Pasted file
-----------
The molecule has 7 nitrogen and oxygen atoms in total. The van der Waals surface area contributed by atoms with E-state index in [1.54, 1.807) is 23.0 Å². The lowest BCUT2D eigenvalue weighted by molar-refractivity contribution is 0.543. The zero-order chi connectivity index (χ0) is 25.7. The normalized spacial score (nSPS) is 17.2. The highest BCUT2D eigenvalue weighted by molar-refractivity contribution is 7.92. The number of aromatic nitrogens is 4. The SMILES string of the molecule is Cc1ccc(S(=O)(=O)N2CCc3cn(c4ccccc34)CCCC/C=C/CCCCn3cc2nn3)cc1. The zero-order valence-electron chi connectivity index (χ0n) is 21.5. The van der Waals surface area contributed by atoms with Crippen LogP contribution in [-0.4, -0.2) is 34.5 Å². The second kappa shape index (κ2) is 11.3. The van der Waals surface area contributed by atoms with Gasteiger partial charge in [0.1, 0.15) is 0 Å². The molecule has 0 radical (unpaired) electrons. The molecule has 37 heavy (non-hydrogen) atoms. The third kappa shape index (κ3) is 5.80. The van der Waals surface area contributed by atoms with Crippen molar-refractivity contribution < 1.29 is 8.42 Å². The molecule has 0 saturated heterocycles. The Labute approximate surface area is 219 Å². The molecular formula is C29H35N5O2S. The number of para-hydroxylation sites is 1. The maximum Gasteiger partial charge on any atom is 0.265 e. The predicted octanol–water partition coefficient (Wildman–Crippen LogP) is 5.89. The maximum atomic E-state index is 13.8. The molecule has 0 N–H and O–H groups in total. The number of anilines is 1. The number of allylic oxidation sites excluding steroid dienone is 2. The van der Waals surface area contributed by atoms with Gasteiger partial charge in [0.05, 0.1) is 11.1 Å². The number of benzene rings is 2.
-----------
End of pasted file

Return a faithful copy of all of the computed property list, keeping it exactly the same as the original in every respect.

The molecule has 7 nitrogen and oxygen atoms in total. The van der Waals surface area contributed by atoms with E-state index in [1.54, 1.807) is 23.0 Å². The lowest BCUT2D eigenvalue weighted by molar-refractivity contribution is 0.543. The zero-order chi connectivity index (χ0) is 25.7. The normalized spacial score (nSPS) is 17.2. The highest BCUT2D eigenvalue weighted by molar-refractivity contribution is 7.92. The number of aromatic nitrogens is 4. The SMILES string of the molecule is Cc1ccc(S(=O)(=O)N2CCc3cn(c4ccccc34)CCCC/C=C/CCCCn3cc2nn3)cc1. The zero-order valence-electron chi connectivity index (χ0n) is 21.5. The van der Waals surface area contributed by atoms with Crippen LogP contribution in [-0.4, -0.2) is 34.5 Å². The second kappa shape index (κ2) is 11.3. The van der Waals surface area contributed by atoms with Gasteiger partial charge in [0.1, 0.15) is 0 Å². The molecule has 0 radical (unpaired) electrons. The molecule has 37 heavy (non-hydrogen) atoms. The third kappa shape index (κ3) is 5.80. The van der Waals surface area contributed by atoms with Crippen molar-refractivity contribution < 1.29 is 8.42 Å². The molecule has 0 saturated heterocycles. The Labute approximate surface area is 219 Å². The molecular formula is C29H35N5O2S. The number of para-hydroxylation sites is 1. The maximum Gasteiger partial charge on any atom is 0.265 e. The predicted octanol–water partition coefficient (Wildman–Crippen LogP) is 5.89. The maximum atomic E-state index is 13.8. The molecule has 0 N–H and O–H groups in total. The number of anilines is 1. The number of allylic oxidation sites excluding steroid dienone is 2. The van der Waals surface area contributed by atoms with Gasteiger partial charge in [0.05, 0.1) is 11.1 Å². The number of benzene rings is 2.